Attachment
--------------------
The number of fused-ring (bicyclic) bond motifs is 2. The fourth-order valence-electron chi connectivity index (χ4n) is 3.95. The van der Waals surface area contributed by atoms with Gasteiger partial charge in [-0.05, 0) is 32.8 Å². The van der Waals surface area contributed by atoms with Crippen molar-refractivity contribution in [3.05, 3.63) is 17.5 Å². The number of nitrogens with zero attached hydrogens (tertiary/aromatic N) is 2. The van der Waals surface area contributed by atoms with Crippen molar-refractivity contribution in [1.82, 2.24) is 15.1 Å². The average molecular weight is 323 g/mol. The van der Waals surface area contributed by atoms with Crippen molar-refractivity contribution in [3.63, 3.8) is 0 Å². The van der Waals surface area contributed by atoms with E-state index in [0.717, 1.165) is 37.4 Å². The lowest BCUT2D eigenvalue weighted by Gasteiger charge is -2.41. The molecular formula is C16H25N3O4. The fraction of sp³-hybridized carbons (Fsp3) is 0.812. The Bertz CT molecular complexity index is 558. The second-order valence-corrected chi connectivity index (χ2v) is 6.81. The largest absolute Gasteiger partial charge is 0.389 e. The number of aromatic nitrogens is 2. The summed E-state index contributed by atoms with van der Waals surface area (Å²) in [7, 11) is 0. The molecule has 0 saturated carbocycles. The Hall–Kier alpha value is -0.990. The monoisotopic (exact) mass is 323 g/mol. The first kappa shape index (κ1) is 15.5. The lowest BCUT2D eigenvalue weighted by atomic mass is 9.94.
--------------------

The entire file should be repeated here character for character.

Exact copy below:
The number of fused-ring (bicyclic) bond motifs is 2. The fourth-order valence-electron chi connectivity index (χ4n) is 3.95. The van der Waals surface area contributed by atoms with Gasteiger partial charge in [-0.05, 0) is 32.8 Å². The van der Waals surface area contributed by atoms with Crippen molar-refractivity contribution in [3.05, 3.63) is 17.5 Å². The number of nitrogens with zero attached hydrogens (tertiary/aromatic N) is 2. The van der Waals surface area contributed by atoms with Crippen molar-refractivity contribution in [1.82, 2.24) is 15.1 Å². The average molecular weight is 323 g/mol. The van der Waals surface area contributed by atoms with Crippen molar-refractivity contribution in [3.63, 3.8) is 0 Å². The van der Waals surface area contributed by atoms with E-state index in [0.717, 1.165) is 37.4 Å². The lowest BCUT2D eigenvalue weighted by Gasteiger charge is -2.41. The molecular formula is C16H25N3O4. The fraction of sp³-hybridized carbons (Fsp3) is 0.812. The Bertz CT molecular complexity index is 558. The second-order valence-corrected chi connectivity index (χ2v) is 6.81. The largest absolute Gasteiger partial charge is 0.389 e. The number of aromatic nitrogens is 2. The summed E-state index contributed by atoms with van der Waals surface area (Å²) in [7, 11) is 0. The molecule has 0 saturated carbocycles. The Hall–Kier alpha value is -0.990. The monoisotopic (exact) mass is 323 g/mol. The first kappa shape index (κ1) is 15.5. The lowest BCUT2D eigenvalue weighted by atomic mass is 9.94.